DATE: May 9, 2017
TIME: 8:00am PT, 11:00am ET
Hearing loss is the most common sensory defect in humans. It affects 360 million people worldwide and by 2020, that number is predicted to reach 1 billion. The genetic and allelic heterogeneity associated with hereditary deafness are well established. Over 90 genes and 2000 mutations are causally linked to non-syndromic hearing loss (NSHL), which exhibits a wide spectrum of phenotypic diversity in onset, severity, progression and audioprofiles. Developing a comprehensive approach to tackle this extraordinary heterogeneity has become the cornerstone for genetic analysis. Capitalizing on technological advances, we have developed OtoSCOPE®, a next-generation sequencing platform that simultaneously screens 152 genes known to cause NSHL as well as common syndromic forms.
We sought to make this analysis widely available as an inexpensive and highly informative genetic analysis that would assist in the evaluation of persons with hearing impairment. To achieve this goal, we developed and optimized a customized pipeline to identify, annotate, categorize and prioritize sequence variants including SNVs, indels and importantly, copy number variations (CNVs). We also implemented a multidisciplinary approach that integrates a set of tools to determine the clinical significance of genetic variations. For example, we have created the Deafness Variation Database (DVD), an open-access database of all variants in all genes implicated in NSHL, and AudioGene, a machine-learning algorithm that analyzes audiometric data to predict likely genetic causes of deafness. AudioGene can also identify audiometric outliers at each deafness locus.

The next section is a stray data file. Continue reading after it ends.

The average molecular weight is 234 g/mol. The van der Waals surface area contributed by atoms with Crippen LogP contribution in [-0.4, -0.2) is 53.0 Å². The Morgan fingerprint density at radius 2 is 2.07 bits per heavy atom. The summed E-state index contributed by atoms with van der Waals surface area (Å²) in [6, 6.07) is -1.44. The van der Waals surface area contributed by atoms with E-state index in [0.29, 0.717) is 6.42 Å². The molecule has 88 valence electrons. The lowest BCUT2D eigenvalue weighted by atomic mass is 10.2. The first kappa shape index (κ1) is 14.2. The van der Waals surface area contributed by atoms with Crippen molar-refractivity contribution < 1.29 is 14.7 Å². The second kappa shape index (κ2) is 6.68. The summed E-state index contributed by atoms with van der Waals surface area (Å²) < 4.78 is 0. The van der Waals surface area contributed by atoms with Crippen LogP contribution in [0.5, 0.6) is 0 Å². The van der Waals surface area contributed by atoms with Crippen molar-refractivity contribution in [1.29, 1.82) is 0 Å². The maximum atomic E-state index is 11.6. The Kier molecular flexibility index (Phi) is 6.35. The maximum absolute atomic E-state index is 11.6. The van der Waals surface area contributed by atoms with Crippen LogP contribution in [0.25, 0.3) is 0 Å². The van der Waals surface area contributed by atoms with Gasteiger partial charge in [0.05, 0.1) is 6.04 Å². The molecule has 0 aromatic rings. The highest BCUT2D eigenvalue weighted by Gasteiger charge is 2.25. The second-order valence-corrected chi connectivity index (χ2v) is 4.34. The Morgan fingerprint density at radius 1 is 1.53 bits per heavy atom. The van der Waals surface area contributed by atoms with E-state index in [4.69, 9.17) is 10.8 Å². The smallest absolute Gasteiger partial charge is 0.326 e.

During this webinar, we will present the challenges we have faced and the solutions we have created to overcome them. We will discuss the knowledge we have acquired that has advanced our understanding of the molecular genetics of deafness. We will also showcase specific case studies to highlight the genetic and phenotypic complexities of hereditary deafness.